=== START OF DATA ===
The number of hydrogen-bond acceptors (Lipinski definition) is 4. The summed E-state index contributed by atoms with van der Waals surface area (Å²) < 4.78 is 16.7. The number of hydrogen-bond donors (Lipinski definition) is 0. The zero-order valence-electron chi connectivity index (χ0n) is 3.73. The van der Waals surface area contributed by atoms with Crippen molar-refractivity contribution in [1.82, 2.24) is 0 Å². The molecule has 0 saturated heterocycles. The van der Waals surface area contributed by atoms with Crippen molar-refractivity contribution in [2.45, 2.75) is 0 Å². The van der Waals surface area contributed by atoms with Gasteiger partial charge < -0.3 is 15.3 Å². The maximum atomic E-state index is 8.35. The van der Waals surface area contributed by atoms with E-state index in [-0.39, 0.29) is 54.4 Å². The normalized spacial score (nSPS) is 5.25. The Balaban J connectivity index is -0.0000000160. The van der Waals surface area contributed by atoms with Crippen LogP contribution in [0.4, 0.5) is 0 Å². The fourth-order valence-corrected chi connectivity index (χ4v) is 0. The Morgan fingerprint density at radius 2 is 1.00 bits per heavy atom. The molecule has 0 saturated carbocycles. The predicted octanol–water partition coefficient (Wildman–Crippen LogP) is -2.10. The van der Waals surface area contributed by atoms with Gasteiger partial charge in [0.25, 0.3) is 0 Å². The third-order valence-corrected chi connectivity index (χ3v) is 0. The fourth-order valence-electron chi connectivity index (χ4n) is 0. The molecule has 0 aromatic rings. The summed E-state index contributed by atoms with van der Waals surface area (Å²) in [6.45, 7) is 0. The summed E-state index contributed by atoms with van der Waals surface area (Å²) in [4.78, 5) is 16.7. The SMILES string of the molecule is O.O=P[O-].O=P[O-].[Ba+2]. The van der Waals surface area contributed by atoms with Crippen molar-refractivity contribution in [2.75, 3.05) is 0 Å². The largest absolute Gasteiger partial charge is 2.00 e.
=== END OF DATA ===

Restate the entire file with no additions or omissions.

The number of hydrogen-bond acceptors (Lipinski definition) is 4. The summed E-state index contributed by atoms with van der Waals surface area (Å²) < 4.78 is 16.7. The number of hydrogen-bond donors (Lipinski definition) is 0. The zero-order valence-electron chi connectivity index (χ0n) is 3.73. The van der Waals surface area contributed by atoms with Crippen molar-refractivity contribution in [1.82, 2.24) is 0 Å². The molecule has 0 saturated heterocycles. The van der Waals surface area contributed by atoms with Crippen molar-refractivity contribution in [2.45, 2.75) is 0 Å². The van der Waals surface area contributed by atoms with Gasteiger partial charge < -0.3 is 15.3 Å². The maximum atomic E-state index is 8.35. The van der Waals surface area contributed by atoms with E-state index in [-0.39, 0.29) is 54.4 Å². The normalized spacial score (nSPS) is 5.25. The Balaban J connectivity index is -0.0000000160. The van der Waals surface area contributed by atoms with Crippen LogP contribution in [0.4, 0.5) is 0 Å². The fourth-order valence-corrected chi connectivity index (χ4v) is 0. The Morgan fingerprint density at radius 2 is 1.00 bits per heavy atom. The molecule has 0 saturated carbocycles. The predicted octanol–water partition coefficient (Wildman–Crippen LogP) is -2.10. The van der Waals surface area contributed by atoms with Gasteiger partial charge in [0.25, 0.3) is 0 Å². The third-order valence-corrected chi connectivity index (χ3v) is 0. The fourth-order valence-electron chi connectivity index (χ4n) is 0. The molecule has 0 aromatic rings. The summed E-state index contributed by atoms with van der Waals surface area (Å²) in [6.45, 7) is 0. The summed E-state index contributed by atoms with van der Waals surface area (Å²) in [4.78, 5) is 16.7. The SMILES string of the molecule is O.O=P[O-].O=P[O-].[Ba+2]. The van der Waals surface area contributed by atoms with Crippen molar-refractivity contribution in [2.75, 3.05) is 0 Å². The largest absolute Gasteiger partial charge is 2.00 e.